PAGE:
3 Counter-Kicking Drills To Practice For Muay Thai

In Muay Thai, a round is broken down into dozens of small exchanges and, unless a knockdown takes place, the winner of a round, and inevitably the fight, comes down to who wins the most of these exchanges. Though the Muay Thai scoring criteria are extremely intricate, as a general rule you can assume that the fighter who lands the final scoring technique in an otherwise even trade will win an exchange.

It is due to this fact that counter-kicking is an invaluable skill in Muay Thai. Being able to weather the storm of an attack with composure, land a kick, and then disengage before your opponent can respond shows a whole range of skills that are bound to impress the judges. These skills rarely come naturally to fighters and therefore need to be trained consistently so that they can win these exchanges.

In this article, we are going to give 3 great counter-kicking drills that you can use in training to develop this pivotal Muay Thai skill. With enough training, you’ll be able to masterfully control exchanges and overcome immense pressure in order to end each trade ahead on the scorecards.

So, without further introduction, here are 3 drills that you can use to sharpen your counter-kicking technique.


1) Kick Tennis

Kick tennis is a simple drill that trains you to always search for opportunities to land the last kick in an exchange and can be stratified in a number of different ways to increase or decrease the difficulty of the drill.

The aim of this drill is to win a single exchange where you are only allowed to kick your opponent and the winner is the person who manages to land the last kick before there is a pause in the action, much like in tennis where a rally continues until someone is unable to hit the tennis ball back across the net.

Here are some common ways to train with the kick-tennis drill:

  • Players can only body kick and block (check) using both legs.
  • Players can only body kick, block (check), and catch and teep/throw.
  • Players can only body kick, block (check), catch and throw, and lean back to avoid kicks.
  • Players can only do all of the above but also sweep/defend sweeps.

As you can see this drill can be expanded upon to increase the difficulty depending on your skill level. The idea of this drill is not only to be able to land a scoring body kick but to also be able to defend against your opponent’s counters and look for opportunities to disengage from an exchange when you have won the lead.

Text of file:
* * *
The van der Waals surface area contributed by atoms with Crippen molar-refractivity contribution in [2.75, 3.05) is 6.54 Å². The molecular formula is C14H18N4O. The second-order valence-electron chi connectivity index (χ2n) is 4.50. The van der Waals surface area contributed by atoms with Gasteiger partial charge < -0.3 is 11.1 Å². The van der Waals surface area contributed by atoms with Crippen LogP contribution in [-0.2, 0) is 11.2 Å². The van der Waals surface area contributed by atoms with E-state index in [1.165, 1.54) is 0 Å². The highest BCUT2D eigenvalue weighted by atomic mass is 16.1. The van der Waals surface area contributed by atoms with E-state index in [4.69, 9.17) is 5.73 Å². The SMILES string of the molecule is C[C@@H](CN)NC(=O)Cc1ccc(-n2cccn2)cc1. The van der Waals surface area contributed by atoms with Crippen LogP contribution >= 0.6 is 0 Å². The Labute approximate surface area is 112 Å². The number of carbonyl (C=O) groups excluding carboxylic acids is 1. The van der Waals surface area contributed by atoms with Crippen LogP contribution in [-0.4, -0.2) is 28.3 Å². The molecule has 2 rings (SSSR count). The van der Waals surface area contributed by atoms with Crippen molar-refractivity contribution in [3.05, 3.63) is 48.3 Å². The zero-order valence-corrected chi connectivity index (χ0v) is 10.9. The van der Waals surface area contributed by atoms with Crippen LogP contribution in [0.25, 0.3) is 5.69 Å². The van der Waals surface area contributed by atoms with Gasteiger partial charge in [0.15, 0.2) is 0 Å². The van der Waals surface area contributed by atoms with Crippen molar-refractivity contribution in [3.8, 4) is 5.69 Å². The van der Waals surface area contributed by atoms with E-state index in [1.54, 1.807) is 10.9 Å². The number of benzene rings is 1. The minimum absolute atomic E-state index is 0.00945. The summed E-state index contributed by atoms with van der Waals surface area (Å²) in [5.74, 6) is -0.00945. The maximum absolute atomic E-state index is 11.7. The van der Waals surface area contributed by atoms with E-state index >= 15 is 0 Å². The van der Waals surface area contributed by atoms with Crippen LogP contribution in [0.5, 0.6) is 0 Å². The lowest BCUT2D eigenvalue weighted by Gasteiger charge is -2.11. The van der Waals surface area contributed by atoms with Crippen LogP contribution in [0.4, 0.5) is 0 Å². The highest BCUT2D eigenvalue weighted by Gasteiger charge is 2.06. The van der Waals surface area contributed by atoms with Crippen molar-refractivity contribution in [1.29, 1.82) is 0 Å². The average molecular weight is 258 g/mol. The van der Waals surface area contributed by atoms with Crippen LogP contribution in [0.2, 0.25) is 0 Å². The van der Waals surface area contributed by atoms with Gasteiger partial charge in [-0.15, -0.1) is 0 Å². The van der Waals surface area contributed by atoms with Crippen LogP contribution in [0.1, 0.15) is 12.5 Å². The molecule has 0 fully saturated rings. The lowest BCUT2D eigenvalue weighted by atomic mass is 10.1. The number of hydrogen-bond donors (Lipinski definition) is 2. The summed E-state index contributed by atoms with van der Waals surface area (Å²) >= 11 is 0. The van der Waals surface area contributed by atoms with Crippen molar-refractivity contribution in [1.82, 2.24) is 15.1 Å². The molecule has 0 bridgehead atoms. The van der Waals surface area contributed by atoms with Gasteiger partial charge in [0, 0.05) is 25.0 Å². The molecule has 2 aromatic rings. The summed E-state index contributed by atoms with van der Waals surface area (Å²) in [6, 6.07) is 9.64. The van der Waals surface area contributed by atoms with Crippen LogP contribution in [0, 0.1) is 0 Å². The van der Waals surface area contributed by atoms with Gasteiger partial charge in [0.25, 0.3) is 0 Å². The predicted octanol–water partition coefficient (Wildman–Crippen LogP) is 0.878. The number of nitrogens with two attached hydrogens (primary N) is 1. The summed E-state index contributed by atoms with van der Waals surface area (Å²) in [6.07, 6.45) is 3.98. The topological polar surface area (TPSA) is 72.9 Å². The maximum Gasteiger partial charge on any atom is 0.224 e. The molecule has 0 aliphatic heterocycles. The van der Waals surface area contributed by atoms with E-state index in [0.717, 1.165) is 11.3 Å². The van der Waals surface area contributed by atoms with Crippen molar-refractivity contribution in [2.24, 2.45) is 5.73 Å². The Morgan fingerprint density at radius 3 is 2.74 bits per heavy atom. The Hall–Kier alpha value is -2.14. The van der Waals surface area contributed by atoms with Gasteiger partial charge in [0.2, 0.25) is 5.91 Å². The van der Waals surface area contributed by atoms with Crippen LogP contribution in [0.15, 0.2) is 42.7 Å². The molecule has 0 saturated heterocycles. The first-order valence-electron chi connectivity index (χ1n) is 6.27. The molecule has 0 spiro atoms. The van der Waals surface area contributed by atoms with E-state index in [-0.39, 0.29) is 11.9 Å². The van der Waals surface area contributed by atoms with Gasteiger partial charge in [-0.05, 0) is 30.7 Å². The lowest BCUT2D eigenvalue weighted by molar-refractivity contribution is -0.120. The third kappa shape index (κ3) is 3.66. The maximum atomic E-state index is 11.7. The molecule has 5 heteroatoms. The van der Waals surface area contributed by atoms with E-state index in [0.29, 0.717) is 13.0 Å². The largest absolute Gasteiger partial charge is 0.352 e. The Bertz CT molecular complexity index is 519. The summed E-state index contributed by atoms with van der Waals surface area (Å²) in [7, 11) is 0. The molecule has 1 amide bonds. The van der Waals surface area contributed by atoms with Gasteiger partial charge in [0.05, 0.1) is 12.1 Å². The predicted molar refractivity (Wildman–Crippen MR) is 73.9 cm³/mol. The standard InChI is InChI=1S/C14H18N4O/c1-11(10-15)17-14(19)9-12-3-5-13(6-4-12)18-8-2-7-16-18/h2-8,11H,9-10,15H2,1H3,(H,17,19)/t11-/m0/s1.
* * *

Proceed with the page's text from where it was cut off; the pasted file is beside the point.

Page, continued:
2) Instigator And Responder Sparring

Each exchange is broken down into very specific phases. The first is the opening strike and an opponent’s initial response to it. The second phase would be the returning strike that the defender throws and the initial striker’s response to it. The number of potential phases to exchange is infinite as it will continue until someone eventually wins by disengaging after landing a scoring technique. (The assumption here is that this is a relatively even exchange and therefore the final strike will prove who is dominant).

In this sparring drill, the partners are given separate roles of instigator and responder. The idea is that one of the fighters must always initiate the first phase of an exchange, playing the aggressive role so that their opponent has to maintain composure under pressure in order to counter the attempted strike or, most likely, score on the second phase. The instigator then either needs to successfully defend this second phase or ensure they have the composure to respond with a third phase attack.

Not only is this a great drill for counter-kicking, but it also trains the instigator to apply controlled pressure by utilizing low-risk techniques so that they are not vulnerable to second-phase attacks and are able to be in the right position to respond with a third-phase strike if need be.


3) Puncher vs Kicker Sparring

The puncher vs kicker sparring drill emulates the classic clash of Muay Mat (Puncher)/Muay Bouk (aggressor) vs Muay femur (counter-fighter) styles so that the kicker grows accustomed to the relentless forward pressure that this style of fighter needs to employ in order to overcome the scoring disadvantage that this style of fighting faces.

Naturally, this drill often falls into a very predictable rhythm. The puncher will stalk forward with punches to which the kicker will answer. The puncher then needs to double down, usually wearing a kick in order to land punches of their own. This progression naturally trains a counter kicker to weather a storm of punches to outscore their opponent, using ringwork and control to avoid being stuck in corners or against ropes where a puncher is most dangerous.

Alternatively, it trains a puncher to do the opposite and they will get better at cutting off the ring and outscoring a kicker, making them a more challenging opponent for a counter-kicker to face which in turn will raise the standards of both fighting styles.


In Summary

Counter-kicking is a very effective style of fighting under the traditional Muay Thai ruleset, but it is a skill that rarely comes naturally. There are three key skills involved in becoming a great counter kicker; maintaining composed in mind and body whilst under pressure, being able to understand how an exchange is scored whilst it is unfolding, and being able to control the flow of an exchange so that you can exit it when you are ahead on points. The drills we have included here allow you to train all three of them at once.

Like any kind of training, we recommend starting each of the drills light and slow, building the intensity as your skills and comfort with them improve and, if you commit to drilling these consistently, it won’t be long until you are comfortable in every phase of an exchange, able to control the flow of a fight to your will.


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